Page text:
The colors and the types of images you use for pictures you post on social media are indicative of what mood you’re in, according to a new study.
Researchers from the University of Vermont and Harvard developed a computer algorithm that was able to identify people with signs of depression by the color and types of images they share on Instagram. The computer’s analysis in the study was 70% more effective than the 42% success rate of general-practice doctors diagnosing depression in-person.
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According to the study, people who are feeling blue, or are experiencing depression or another form of mental illness, their photos turn bluer too. The scale of colors go for more gray and dark as well, with fewer faces shown.
In other words, just like people can signal their sadness by body language and behavior — think deep sighs and slumped shoulders — depression reveals itself in social media images.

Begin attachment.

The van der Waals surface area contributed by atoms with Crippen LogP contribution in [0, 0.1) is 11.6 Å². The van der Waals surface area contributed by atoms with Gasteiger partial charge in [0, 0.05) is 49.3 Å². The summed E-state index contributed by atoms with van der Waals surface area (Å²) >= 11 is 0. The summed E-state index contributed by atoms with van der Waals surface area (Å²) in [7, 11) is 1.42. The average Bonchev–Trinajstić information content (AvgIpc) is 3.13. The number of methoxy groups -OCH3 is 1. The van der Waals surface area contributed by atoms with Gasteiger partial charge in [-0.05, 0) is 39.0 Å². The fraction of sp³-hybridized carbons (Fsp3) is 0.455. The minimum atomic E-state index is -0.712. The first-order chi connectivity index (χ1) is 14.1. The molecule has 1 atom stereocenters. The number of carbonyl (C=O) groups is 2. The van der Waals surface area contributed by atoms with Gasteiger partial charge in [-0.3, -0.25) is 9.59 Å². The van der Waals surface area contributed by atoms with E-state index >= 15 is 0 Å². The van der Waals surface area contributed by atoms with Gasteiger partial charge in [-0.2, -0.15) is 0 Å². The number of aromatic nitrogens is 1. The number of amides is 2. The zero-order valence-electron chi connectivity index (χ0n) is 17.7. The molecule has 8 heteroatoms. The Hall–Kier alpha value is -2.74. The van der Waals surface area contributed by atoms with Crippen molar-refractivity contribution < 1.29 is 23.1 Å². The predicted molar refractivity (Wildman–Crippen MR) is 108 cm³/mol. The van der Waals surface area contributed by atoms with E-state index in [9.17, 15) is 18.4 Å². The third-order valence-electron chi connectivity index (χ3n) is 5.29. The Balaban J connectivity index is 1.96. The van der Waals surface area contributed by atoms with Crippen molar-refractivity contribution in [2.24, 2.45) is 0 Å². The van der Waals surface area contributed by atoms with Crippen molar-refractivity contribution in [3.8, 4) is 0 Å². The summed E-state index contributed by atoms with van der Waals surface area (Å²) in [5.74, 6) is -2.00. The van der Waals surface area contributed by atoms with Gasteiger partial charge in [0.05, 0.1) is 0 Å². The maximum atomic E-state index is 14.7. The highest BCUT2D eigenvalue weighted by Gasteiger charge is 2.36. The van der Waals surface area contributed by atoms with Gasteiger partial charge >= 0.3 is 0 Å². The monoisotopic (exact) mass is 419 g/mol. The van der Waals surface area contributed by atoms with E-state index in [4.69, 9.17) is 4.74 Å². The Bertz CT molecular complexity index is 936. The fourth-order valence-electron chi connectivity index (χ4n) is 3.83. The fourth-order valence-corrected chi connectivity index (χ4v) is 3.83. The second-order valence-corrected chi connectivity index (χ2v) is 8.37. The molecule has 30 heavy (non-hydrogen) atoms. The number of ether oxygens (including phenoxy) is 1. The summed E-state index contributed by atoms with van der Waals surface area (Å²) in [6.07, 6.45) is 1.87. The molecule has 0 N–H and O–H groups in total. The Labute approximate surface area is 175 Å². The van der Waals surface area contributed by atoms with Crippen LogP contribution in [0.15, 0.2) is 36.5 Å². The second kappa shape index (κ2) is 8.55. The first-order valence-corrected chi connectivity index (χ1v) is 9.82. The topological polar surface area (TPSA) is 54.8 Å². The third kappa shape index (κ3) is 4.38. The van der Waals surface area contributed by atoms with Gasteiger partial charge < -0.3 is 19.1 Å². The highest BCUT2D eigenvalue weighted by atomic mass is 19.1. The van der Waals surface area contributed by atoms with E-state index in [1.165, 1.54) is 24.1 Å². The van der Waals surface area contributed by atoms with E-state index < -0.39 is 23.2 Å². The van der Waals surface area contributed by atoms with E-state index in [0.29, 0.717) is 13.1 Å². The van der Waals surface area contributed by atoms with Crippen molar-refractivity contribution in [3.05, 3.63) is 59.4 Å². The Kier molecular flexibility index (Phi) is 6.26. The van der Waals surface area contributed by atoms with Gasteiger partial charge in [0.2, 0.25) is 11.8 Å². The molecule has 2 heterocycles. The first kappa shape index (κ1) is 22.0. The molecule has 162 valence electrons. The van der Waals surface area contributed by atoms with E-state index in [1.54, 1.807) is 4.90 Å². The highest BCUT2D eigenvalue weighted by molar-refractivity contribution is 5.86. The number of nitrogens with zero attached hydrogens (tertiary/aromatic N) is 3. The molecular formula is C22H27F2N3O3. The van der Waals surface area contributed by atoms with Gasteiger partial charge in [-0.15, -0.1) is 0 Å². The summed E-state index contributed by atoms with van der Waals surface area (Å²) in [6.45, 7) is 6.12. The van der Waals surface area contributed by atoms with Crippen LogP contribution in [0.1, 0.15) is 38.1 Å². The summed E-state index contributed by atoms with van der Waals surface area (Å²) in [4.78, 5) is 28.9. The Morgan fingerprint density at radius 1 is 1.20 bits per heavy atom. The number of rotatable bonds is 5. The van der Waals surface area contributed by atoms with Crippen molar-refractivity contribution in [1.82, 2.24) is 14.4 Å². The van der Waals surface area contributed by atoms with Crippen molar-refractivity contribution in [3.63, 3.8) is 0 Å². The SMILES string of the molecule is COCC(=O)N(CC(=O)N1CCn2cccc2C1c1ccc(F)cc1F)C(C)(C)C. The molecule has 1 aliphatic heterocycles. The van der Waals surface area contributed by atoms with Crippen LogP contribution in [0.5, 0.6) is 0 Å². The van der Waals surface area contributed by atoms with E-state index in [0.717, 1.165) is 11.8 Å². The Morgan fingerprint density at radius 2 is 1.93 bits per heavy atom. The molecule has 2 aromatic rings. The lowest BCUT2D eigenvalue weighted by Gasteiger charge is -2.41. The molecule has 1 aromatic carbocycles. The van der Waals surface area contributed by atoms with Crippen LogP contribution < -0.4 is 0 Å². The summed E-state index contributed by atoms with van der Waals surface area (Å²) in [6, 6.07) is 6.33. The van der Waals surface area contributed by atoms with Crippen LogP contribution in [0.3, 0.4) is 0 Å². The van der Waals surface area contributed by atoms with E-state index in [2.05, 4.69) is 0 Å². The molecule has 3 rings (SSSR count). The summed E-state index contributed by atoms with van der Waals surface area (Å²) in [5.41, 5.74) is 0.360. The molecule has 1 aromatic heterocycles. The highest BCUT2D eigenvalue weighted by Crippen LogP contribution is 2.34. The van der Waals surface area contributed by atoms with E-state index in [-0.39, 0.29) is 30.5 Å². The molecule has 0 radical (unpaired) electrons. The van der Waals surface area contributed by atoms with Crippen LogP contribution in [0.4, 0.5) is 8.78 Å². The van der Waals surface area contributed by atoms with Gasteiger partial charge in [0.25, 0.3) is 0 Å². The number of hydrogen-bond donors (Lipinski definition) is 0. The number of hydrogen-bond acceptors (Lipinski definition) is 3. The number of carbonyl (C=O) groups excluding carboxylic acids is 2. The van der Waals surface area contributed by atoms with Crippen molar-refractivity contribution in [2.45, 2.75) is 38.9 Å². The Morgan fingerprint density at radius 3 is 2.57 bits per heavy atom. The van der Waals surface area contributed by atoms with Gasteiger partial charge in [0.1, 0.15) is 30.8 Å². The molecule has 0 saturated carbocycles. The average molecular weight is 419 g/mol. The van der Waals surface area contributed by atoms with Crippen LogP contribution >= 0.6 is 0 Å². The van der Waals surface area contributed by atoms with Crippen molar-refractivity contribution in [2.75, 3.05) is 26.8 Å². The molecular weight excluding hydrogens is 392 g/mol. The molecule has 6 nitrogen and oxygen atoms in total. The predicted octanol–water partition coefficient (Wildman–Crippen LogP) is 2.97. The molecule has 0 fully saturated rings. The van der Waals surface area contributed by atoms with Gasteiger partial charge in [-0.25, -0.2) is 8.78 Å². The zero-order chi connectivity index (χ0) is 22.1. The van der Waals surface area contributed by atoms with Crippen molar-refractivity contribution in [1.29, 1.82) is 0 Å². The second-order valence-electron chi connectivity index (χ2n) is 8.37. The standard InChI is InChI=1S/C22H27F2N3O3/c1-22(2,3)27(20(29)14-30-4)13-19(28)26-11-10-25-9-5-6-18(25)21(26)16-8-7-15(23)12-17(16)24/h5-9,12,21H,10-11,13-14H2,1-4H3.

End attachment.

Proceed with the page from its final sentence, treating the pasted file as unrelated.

Chris Danforth, a professor at the University of Vermont who co-led the new study with Andrew Reece of Harvard University said: “This algorithm can sometimes detect depression before a clinical diagnosis is made.”
The study was included 166 participants with collection of 43,950 photos, half of whom reported being clinically depressed in the last three years.
Using insights from well-established psychology research about healty people’s preferences for brightness, color, and shading the team analyzed these photos.
“Pixel analysis revealed that depressed people tended to post photos that were, on average, bluer, darker, and grayer than those posted by healthy people,” Danforth and Reese write in a blog post to accompany their new study.
They also found that healthy people chose Instagram filters that gave their photos a warmer brighter tone, like Valencia. Among depressed people the most popular filter was Inkwell, making the photo black-and-white.
The number of faces in pictures also turned out to signal depression. Depressed people were more likely than healthy people to post photos with fewer faces on average than the healthy people’s Instagram feeds.
“Fewer faces may be an oblique indicator that depressed users interact in smaller settings,” Danforth and Reece note, while other research linking depression to reduced social interaction it also could be that depressed people take more photos of only themselves.